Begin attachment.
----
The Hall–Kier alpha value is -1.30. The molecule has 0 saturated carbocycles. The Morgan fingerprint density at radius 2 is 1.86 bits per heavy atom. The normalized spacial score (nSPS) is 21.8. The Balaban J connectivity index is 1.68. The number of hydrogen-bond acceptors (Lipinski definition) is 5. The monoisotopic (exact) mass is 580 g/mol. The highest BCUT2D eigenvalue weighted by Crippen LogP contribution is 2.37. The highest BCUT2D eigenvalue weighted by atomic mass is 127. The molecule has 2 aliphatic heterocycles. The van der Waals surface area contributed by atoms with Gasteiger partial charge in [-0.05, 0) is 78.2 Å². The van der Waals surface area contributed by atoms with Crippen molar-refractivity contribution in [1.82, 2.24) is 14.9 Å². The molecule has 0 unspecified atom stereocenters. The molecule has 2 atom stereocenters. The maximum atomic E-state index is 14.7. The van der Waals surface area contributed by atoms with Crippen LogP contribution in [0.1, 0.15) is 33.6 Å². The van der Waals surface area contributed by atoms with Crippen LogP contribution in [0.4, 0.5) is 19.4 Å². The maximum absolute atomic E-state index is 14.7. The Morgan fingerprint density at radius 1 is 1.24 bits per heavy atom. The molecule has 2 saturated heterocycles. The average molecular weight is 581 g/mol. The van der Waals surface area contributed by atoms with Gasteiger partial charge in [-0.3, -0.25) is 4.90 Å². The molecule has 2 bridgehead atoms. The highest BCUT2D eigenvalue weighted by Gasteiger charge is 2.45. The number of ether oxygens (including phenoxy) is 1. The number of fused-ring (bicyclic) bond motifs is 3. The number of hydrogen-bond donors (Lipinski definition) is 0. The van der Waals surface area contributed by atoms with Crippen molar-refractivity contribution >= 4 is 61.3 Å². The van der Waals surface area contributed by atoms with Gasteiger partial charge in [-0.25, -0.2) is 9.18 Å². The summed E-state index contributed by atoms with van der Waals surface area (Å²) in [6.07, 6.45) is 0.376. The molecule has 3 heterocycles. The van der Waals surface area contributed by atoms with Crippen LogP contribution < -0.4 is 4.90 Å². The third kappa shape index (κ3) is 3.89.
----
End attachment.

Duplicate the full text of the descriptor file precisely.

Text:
The Hall–Kier alpha value is -1.30. The molecule has 0 saturated carbocycles. The Morgan fingerprint density at radius 2 is 1.86 bits per heavy atom. The normalized spacial score (nSPS) is 21.8. The Balaban J connectivity index is 1.68. The number of hydrogen-bond acceptors (Lipinski definition) is 5. The monoisotopic (exact) mass is 580 g/mol. The highest BCUT2D eigenvalue weighted by Crippen LogP contribution is 2.37. The highest BCUT2D eigenvalue weighted by atomic mass is 127. The molecule has 2 aliphatic heterocycles. The van der Waals surface area contributed by atoms with Gasteiger partial charge in [-0.05, 0) is 78.2 Å². The van der Waals surface area contributed by atoms with Crippen molar-refractivity contribution in [1.82, 2.24) is 14.9 Å². The molecule has 0 unspecified atom stereocenters. The molecule has 2 atom stereocenters. The maximum atomic E-state index is 14.7. The van der Waals surface area contributed by atoms with Crippen LogP contribution in [0.1, 0.15) is 33.6 Å². The van der Waals surface area contributed by atoms with Crippen LogP contribution in [0.4, 0.5) is 19.4 Å². The maximum absolute atomic E-state index is 14.7. The Morgan fingerprint density at radius 1 is 1.24 bits per heavy atom. The molecule has 2 saturated heterocycles. The average molecular weight is 581 g/mol. The van der Waals surface area contributed by atoms with Gasteiger partial charge in [-0.3, -0.25) is 4.90 Å². The molecule has 2 bridgehead atoms. The highest BCUT2D eigenvalue weighted by Gasteiger charge is 2.45. The number of ether oxygens (including phenoxy) is 1. The number of fused-ring (bicyclic) bond motifs is 3. The number of hydrogen-bond donors (Lipinski definition) is 0. The van der Waals surface area contributed by atoms with Crippen molar-refractivity contribution >= 4 is 61.3 Å². The van der Waals surface area contributed by atoms with Gasteiger partial charge in [-0.25, -0.2) is 9.18 Å². The summed E-state index contributed by atoms with van der Waals surface area (Å²) in [6.07, 6.45) is 0.376. The molecule has 3 heterocycles. The van der Waals surface area contributed by atoms with Crippen LogP contribution < -0.4 is 4.90 Å². The third kappa shape index (κ3) is 3.89.